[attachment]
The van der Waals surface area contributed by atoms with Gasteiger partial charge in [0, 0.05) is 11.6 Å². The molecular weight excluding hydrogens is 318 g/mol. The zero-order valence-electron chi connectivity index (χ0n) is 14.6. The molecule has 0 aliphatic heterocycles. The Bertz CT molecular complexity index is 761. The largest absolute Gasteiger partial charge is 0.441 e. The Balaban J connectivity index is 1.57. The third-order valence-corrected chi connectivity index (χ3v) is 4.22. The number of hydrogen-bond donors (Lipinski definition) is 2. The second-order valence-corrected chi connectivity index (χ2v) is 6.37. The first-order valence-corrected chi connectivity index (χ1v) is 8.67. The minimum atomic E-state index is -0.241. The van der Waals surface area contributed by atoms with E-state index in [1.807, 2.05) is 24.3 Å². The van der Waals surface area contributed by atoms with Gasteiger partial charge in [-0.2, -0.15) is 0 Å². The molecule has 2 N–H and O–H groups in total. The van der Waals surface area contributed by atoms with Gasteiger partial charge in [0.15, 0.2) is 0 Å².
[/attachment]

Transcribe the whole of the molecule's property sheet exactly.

The van der Waals surface area contributed by atoms with Gasteiger partial charge in [0, 0.05) is 11.6 Å². The molecular weight excluding hydrogens is 318 g/mol. The zero-order valence-electron chi connectivity index (χ0n) is 14.6. The molecule has 0 aliphatic heterocycles. The Bertz CT molecular complexity index is 761. The largest absolute Gasteiger partial charge is 0.441 e. The Balaban J connectivity index is 1.57. The third-order valence-corrected chi connectivity index (χ3v) is 4.22. The number of hydrogen-bond donors (Lipinski definition) is 2. The second-order valence-corrected chi connectivity index (χ2v) is 6.37. The first-order valence-corrected chi connectivity index (χ1v) is 8.67. The minimum atomic E-state index is -0.241. The van der Waals surface area contributed by atoms with E-state index in [1.807, 2.05) is 24.3 Å². The van der Waals surface area contributed by atoms with Gasteiger partial charge in [-0.2, -0.15) is 0 Å². The molecule has 2 N–H and O–H groups in total. The van der Waals surface area contributed by atoms with Gasteiger partial charge in [0.15, 0.2) is 0 Å².